Bank loan assessor

Use this Excel spreadsheet to compare two bank loans, or to calculate the actual rate of interest being charged on a loan.


  1. Converts all fees into a cost of money - the interest rate - making loans with different fees comparable
  2. Copes with bullet payments (where an element is repaid as a lump sum at the end)
  3. Exposes the flat rate sham
  4. Shows the actual (nominal) rate of interest the bank is charging, along with the corresponding APR
  5. Copes with monthly payments for terms up to 30 years
  6. Shows the amount of debt outstanding at any point during the loan
  7. Quick calculator for simple cases where you know the repayment and want to know the rate

Calculator inputs

How to use it
It's fairly easy.  Just enter the figures the bank has quoted you into the white space.

The bullet payment is where you have the option to  pay a lump sum at the end, which could be all of the principal (the sum advanced) making it interest only, or just part.  Set the bullet high enough, so that the monthly repayments are nil, and you have created a "Zero", where all the capital and interest are rolled into a single payment at the end.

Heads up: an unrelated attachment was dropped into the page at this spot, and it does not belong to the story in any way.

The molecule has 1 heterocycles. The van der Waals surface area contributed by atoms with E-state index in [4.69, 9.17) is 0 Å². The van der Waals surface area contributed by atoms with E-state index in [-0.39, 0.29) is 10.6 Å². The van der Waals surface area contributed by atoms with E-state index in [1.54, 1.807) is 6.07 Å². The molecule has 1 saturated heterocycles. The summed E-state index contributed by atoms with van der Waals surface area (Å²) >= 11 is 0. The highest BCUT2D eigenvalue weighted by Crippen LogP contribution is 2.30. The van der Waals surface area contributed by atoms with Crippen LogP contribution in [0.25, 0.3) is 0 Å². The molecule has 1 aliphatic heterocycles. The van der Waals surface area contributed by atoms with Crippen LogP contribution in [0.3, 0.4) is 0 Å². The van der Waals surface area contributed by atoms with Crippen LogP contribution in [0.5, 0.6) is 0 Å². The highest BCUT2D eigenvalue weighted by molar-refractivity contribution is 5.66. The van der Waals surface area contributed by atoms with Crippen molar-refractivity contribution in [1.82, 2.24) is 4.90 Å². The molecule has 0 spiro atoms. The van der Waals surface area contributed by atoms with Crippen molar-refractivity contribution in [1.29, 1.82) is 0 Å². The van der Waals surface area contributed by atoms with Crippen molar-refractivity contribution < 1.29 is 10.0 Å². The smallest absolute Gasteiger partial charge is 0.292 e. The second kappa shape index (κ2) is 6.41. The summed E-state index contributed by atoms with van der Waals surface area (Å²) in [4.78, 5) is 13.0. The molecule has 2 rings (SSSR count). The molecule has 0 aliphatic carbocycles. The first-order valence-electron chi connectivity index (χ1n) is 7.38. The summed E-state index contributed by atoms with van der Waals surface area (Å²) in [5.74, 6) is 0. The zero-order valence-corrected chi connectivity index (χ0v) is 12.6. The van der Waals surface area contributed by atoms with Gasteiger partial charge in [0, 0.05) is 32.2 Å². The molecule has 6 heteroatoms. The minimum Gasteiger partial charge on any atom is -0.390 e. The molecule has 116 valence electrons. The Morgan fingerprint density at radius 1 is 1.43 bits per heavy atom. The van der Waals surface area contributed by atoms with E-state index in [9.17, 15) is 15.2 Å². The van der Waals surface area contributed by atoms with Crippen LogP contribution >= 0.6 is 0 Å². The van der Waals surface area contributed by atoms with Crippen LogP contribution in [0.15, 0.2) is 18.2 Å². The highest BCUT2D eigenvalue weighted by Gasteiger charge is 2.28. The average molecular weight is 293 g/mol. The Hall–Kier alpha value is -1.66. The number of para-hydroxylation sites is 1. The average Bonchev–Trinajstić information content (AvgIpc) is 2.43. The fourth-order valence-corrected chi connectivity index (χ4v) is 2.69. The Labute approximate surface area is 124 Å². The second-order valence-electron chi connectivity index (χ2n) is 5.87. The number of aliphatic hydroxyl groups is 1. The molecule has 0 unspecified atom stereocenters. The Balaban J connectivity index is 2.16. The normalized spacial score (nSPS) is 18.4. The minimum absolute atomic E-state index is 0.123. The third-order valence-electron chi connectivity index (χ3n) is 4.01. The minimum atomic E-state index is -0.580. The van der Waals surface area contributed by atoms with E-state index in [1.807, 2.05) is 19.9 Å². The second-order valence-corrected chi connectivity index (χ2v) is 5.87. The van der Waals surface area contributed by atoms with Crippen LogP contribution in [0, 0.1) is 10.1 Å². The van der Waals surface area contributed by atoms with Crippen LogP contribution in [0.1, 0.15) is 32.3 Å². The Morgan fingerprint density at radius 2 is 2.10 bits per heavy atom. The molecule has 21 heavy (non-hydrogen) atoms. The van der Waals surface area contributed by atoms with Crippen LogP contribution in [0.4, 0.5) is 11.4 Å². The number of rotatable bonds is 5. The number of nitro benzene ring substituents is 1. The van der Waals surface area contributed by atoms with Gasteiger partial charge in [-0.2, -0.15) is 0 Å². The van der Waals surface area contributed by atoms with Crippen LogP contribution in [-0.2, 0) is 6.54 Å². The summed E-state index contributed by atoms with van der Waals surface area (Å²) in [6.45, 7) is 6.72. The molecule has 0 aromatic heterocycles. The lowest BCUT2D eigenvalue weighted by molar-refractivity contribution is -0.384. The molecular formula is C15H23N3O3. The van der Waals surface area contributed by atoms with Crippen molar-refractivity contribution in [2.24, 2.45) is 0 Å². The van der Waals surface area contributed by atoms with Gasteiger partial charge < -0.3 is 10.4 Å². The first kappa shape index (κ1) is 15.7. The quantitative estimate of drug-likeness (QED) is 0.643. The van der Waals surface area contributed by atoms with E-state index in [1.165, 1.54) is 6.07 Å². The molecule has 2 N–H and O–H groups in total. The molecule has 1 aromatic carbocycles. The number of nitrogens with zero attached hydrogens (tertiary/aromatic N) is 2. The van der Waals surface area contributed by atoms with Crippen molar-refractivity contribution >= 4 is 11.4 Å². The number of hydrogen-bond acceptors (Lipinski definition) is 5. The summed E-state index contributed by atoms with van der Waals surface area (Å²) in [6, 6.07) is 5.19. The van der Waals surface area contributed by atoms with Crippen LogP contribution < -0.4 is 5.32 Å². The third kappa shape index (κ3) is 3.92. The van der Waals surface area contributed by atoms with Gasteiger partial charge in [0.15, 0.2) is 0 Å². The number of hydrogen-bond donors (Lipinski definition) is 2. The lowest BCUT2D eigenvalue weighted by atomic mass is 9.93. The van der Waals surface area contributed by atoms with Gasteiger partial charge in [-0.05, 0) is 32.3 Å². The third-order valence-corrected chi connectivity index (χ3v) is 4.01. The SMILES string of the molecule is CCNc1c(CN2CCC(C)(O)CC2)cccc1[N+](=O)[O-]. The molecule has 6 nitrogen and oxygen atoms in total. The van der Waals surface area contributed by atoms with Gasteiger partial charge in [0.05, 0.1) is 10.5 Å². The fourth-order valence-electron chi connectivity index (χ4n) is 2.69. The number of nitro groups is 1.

There is a drawback. You can't enter the monthly payment the bank quotes you, because there are too many other variables to take into account when calculating the actual rate being charged.  After you have entered all the other figures, adjust the interest rate until you get the correct monthly repayment. This might be a bit fiddly.   Alternatively use Solver.

To use solver to find the interest rate for the loan offer, use the drop down menu Alt | Tools | Solver.   If it isn't there, you need to include it from the add-ins  -   go to Tools | Add-ins | Solver.  This may require the installation disk if the add-in was not included originally.

A)    Arrangement fees are treated as a reduction in the amount of the loan advanced.  If you are lent £100,000 and charged a £5,000 arrangement fee, then really you have only been lent £95,000.  The bank, however, will be charging you interest on £100,000 and quoting an apparently lower APR.  A small arrangement fee can make a big difference to the APR and, crucially, the total amount of interest paid.

B)    This is for fixed, not variable rate loans.  We don't know what the future variable rate will be.  However, you can use this to experiment with different rates.

C)     If the loans are for different amounts or terms, it will query whether you are comparing apples with apples, but leaves the answer to your judgement.

Comparison output

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